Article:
As purchasing within the public sector is concerned with the spending of taxpayers' money, procurement processes are subject to strict controls. There are both UK and European laws that define how the sector must operate with everything being subject to audit and scrutiny.

Purchasing has to be done in a fair and open way so that nobody is unfairly excluded from the process. The public sector must also demonstrate at all times that anything it buys is of benefit to the public and that it provides the best value for money.

There is however a variation in the approach to procurement across the public sector. With the need for public sector organisations to be flexible according to their own circumstances, there is no single or standard approach to purchasing. Many public sector organisations have developed their own procedures, standards and protocols within the legislative framework. It is important that voluntary and community organisations become familiar with and engage with the relevant public sector organisation from the outset.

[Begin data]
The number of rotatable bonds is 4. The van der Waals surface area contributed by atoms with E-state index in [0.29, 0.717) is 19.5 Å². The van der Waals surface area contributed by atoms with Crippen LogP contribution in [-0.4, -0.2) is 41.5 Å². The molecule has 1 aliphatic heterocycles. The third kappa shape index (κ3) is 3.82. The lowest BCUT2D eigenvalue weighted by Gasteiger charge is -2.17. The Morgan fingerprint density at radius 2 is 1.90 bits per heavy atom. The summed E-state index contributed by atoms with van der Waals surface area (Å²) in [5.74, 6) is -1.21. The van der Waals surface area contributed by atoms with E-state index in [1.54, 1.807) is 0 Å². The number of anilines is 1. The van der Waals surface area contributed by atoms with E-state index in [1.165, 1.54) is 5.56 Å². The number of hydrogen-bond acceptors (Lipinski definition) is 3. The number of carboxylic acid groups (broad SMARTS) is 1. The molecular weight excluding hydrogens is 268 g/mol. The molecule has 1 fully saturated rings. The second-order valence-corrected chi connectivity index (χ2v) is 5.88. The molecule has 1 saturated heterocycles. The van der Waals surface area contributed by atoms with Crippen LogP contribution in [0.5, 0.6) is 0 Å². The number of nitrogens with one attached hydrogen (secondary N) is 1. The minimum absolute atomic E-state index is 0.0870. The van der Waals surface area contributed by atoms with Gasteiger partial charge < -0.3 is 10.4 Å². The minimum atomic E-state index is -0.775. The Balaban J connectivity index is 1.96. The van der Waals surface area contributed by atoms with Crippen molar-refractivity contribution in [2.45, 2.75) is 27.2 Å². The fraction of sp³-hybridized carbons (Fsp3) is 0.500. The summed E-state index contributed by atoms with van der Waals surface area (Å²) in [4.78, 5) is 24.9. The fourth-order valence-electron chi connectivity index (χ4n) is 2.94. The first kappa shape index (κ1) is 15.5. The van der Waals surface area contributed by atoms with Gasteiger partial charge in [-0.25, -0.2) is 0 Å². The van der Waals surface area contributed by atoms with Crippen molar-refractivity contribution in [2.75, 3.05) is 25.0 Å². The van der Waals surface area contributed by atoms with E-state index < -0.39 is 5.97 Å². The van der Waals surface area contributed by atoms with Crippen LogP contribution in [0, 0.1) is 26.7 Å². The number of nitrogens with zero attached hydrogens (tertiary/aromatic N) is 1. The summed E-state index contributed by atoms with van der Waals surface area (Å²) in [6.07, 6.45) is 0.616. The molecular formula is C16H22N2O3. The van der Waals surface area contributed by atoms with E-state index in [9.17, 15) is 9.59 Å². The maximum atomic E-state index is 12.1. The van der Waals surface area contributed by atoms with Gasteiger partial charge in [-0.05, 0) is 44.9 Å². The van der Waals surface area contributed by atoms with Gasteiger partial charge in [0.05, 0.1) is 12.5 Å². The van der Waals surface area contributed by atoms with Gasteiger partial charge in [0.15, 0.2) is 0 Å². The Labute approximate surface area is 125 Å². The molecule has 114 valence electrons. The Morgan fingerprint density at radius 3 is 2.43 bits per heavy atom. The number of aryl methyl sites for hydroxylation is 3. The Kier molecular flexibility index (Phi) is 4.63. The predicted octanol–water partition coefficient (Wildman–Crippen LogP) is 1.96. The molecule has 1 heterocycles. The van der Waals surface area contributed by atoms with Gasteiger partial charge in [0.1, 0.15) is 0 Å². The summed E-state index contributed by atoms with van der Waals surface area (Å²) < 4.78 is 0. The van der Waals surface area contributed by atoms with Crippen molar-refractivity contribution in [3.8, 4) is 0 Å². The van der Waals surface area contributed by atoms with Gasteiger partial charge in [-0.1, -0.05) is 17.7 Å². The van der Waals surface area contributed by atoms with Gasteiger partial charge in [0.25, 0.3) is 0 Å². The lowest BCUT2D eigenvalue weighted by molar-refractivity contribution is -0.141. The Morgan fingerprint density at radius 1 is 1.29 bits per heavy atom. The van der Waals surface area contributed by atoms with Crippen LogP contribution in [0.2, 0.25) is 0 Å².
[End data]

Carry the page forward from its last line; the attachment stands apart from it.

EC procurement directives

An EC treaty covers all public sector procurement contracts within the European Community, no matter what their value. The treaty sets down principles to prevent discrimination against organisations from any member state.

The four fundamental principles that govern public sector procurement are:

Principle 1: Equal treatment- suppliers are entitled to equal and fair treatment at every stage of the contract award procedure.

Principle 2: Transparency- information about contracts and the rules to be applied should be available to all interested candidates. The rules that will be applied in assessing applications for tender lists and the criteria for selection should be clearly advertised.

Principle 3: Proportionality- the demands placed on providers should be both relevant and directly related to the contract being awarded.

Principle 4: Mutual recognition- this requires that the standards, specifications and qualifications in use throughout the EU receive equal recognition to ensure services are suitable for their intended purpose.

The principles are backed up by a series of EC procurement directives. The directives have been included in UK law as a number of regulations. The directives and regulations set down procedures and standards (based on openness, non-discrimination and competition) for choosing tenderers and awarding contracts with an estimated value above a set limit. Further information on the EC procurement directives and regulations can be found on the Cabinet Office website.